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Disappointment for landlords as court rejects full judicial review of BTL tax

Landlords represented by Cherie Blair have failed in their legal battle against planned government tax relief changes for buy-to-let homes set to be introduced next year.

The campaign group Axe the Tenant Tax, led by private landlords, Chris Cooper and Steve Bolton, went to court seeking a judicial review because they believe that attempts to reclassify mortgage interest as anything other than a normal business expense would drive up costs for buy-to-let investors. 

But at the high court yesterday, Mr Justice Dingemans said: “It would be a miserable spectacle to watch a case that is bound to fail.” 


The current rules that permit landlords to offset all of their mortgage interest against tax will, from April 2017, be phased out, restricting the amount of mortgage interest landlords can offset against tax on their property investments.

By April 2020, once they have been withdrawn altogether, it is likely that higher-rate tax payers will only receive 50% of the relief that they currently get.

According to Treasury forecasts, the tax relief changes will net almost £1bn a year by 2021.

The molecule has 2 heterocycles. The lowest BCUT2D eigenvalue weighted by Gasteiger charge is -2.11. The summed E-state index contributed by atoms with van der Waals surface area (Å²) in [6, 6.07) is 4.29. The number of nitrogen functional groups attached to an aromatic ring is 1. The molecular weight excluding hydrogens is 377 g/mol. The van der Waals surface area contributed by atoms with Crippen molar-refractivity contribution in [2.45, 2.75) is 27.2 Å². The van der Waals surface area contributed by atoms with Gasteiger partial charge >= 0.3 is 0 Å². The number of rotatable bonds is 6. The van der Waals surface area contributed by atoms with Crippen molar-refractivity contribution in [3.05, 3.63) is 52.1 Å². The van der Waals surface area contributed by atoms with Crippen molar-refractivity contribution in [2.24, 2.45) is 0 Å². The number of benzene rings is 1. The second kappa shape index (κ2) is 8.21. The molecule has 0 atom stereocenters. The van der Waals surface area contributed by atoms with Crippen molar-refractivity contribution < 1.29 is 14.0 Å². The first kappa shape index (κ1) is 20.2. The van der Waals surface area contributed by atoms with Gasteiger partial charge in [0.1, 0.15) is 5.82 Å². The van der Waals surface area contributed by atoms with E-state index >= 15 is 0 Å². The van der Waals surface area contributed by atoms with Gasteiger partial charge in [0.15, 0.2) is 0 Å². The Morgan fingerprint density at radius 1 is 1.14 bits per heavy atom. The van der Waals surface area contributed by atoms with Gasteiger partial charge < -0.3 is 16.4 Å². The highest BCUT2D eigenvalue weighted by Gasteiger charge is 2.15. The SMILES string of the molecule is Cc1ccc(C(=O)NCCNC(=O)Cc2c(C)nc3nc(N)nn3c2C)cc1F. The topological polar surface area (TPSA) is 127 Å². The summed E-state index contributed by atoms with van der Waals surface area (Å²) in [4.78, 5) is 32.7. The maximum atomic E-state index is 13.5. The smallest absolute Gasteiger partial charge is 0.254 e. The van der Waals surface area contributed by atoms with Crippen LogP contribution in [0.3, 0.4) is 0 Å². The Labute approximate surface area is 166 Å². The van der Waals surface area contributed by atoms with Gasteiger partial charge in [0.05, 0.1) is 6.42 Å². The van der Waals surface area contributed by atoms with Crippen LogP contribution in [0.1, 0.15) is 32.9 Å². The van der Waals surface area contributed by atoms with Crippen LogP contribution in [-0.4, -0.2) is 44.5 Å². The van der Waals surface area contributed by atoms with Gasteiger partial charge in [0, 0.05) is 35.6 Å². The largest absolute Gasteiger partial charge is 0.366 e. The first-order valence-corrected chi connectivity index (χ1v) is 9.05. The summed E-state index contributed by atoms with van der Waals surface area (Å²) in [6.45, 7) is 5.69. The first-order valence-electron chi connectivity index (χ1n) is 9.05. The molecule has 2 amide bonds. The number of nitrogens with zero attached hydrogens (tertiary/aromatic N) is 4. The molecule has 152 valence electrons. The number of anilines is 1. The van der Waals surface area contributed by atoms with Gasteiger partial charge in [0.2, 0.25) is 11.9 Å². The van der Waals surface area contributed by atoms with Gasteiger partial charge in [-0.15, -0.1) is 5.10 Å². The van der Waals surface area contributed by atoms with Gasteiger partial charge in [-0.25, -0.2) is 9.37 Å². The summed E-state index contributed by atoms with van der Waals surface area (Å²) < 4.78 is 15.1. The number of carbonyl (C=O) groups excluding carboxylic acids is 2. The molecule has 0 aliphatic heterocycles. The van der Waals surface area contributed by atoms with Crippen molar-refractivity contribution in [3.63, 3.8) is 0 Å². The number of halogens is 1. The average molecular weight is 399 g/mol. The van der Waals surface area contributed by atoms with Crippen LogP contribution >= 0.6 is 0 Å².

Cherie Blair and her husband, former Prime Minister Tony Blair, have built a property portfolio estimated to be worth in the region of £25m.

Speaking after the case yesterday, Mrs Blair said: “The Court’s decision that our clients’ legal challenge should not proceed is very disappointing. Steve and Chris, and many others, have dedicated a lot of time and energy into putting forward the best case possible. We know the case has been supported and followed with interest by a large number of individual landlords. Many of these landlords now face challenging times ahead.

“From the outset, the legal process was just one aspect of our clients’ fight against this unfair measure. Together with their impressive and growing coalition, they will continue to engage with the government, and the legal team wishes them every success.”

The Axe the Tenant Tax group campaigning against Section 24 of the Finance (No. 2) Act 2015 has vowed to continue to take their case to the government, despite the Administrative Court’s decision yesterday not to grant consent to proceed to a full judicial review hearing of the legislation.

In a joint statement, Bolton and Cooper commented: “We are outraged by the court’s decision. It has completely missed the opportunity to protect tenants, landlords and the housing market from the disastrous consequences of Section 24.

“From April 2017 the negative impact of this previously failed tax experiment from Ireland, where rents increased by 50% over a three year period, will be felt far and wide. Sadly it will be tenants who are hit hardest; they are set to see unprecedented rent increases over the coming months and years, which will be a very clear and direct consequence of this ludicrous legislation.